If the Bayes factor is close to 1, then data does little to change our relative beliefs. If the Bayes factor is large, say 100, then provides substantial evidence in favor of . Likewise, if it is small, say 0.01, then is relative evidence in favor of .
While Bayes factors are conceptually appealing, their computation can still be very complex. The quantity is often called the marginal likelihood. (It is also sometimes called the evidence but this usage of the term may be misleading because in natural language we usually refer to observational data as ‘evidence’; rather the Bayes factor is a plausible formalization of ‘evidence’ in favor of a model.) This term looks inoccuous but it is not. It can be a viciously complicated integral, because the likelihood of observation under the model must quantify over all possible parameters of that model, weighed as usual by their priors:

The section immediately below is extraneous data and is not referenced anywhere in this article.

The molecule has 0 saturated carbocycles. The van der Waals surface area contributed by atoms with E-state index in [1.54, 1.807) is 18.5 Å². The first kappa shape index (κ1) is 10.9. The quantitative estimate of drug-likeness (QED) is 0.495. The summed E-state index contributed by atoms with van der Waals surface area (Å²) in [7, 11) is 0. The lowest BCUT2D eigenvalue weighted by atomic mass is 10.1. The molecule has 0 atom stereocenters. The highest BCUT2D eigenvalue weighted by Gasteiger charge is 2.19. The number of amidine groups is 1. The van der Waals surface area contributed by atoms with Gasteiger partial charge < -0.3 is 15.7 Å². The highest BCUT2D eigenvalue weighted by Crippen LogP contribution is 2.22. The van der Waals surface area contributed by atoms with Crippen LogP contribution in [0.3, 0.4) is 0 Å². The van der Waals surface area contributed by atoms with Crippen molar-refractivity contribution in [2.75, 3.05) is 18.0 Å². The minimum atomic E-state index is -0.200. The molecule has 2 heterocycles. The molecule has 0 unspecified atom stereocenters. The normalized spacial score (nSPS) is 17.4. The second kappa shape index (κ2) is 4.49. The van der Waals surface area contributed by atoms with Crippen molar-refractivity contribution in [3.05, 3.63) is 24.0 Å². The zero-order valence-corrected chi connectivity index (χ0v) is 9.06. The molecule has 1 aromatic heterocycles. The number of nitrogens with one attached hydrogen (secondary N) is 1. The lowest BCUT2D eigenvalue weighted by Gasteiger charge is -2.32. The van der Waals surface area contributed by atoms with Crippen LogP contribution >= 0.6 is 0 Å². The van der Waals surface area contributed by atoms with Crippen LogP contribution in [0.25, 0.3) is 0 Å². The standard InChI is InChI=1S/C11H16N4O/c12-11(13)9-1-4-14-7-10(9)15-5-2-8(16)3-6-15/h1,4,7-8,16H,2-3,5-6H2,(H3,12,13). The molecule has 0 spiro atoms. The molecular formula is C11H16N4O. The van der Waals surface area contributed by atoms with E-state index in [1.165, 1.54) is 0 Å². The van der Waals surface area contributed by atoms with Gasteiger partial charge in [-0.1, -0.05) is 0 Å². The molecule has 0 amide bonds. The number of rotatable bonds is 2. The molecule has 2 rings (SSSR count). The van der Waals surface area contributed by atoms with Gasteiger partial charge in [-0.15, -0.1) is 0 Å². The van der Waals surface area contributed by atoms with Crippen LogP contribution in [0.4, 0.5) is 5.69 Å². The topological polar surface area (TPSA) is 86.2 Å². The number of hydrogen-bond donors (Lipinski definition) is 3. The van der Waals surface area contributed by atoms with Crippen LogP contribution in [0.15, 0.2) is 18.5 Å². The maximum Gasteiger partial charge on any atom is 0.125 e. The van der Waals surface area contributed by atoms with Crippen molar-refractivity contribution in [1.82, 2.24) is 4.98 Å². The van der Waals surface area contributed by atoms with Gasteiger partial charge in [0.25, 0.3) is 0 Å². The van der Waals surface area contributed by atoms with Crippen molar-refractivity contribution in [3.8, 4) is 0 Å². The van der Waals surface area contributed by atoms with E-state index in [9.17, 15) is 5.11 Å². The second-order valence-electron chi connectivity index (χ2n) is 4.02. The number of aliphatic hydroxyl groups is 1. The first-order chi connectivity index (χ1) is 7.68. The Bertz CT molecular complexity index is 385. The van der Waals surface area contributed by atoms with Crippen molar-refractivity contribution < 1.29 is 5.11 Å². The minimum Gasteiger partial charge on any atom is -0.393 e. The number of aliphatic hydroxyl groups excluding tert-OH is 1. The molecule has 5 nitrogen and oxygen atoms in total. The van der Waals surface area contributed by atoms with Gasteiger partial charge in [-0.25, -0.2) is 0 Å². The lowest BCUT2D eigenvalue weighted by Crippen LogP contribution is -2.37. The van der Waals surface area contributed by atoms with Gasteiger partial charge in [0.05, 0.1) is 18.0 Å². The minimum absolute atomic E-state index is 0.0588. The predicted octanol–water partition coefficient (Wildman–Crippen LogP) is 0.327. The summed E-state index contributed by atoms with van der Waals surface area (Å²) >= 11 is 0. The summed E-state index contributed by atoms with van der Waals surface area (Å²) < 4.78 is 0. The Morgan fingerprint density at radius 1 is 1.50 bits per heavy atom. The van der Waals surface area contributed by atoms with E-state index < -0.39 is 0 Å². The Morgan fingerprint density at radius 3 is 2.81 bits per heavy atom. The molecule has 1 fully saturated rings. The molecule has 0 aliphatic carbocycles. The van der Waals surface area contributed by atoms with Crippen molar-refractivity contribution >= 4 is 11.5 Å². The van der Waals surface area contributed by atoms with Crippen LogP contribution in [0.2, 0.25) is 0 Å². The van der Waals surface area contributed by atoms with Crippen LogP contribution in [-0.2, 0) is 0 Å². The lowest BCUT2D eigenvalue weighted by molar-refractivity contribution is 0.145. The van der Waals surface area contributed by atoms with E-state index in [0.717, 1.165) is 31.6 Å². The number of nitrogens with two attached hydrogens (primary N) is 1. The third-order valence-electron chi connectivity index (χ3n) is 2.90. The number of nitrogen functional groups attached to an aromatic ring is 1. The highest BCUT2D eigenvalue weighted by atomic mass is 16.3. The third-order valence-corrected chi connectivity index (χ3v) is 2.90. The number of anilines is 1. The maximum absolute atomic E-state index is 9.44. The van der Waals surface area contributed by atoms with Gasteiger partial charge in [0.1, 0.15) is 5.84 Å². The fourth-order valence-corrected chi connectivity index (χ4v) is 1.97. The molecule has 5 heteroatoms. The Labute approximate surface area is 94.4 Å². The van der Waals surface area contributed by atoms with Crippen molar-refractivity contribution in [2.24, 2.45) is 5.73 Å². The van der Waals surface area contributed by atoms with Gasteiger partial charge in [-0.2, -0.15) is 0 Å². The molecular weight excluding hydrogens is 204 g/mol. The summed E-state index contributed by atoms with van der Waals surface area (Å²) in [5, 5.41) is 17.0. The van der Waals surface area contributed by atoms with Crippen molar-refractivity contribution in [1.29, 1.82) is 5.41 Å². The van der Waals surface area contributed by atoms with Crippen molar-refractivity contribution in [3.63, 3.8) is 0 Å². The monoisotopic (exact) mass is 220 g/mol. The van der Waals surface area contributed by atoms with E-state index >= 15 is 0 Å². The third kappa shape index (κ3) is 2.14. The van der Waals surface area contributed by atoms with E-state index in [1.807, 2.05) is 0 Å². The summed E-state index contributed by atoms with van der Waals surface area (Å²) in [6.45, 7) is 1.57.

You may recognize in this integral the normalizing constant needed for parameter inference if we drop explicit reference to the specific model currently in focus:
Normally, we would like to avoid having to calculate the marginal likelihood, which is exactly why MCMC methods are so great: they approximate the posterior distribution over parameters without knowledge or computation of the marginal likelihood. This makes clear why computing Bayes factors, in general, can be quite difficult or a substantial computational burden.
Methods for Bayes factor computation
Two general approaches for computing or approximating Bayes factors can be distinguished. We can target the marginal likelihood of each model in separation. Or, we can target the Bayes factor directly. Both approaches have advantages and disadvantages, as we will see presently.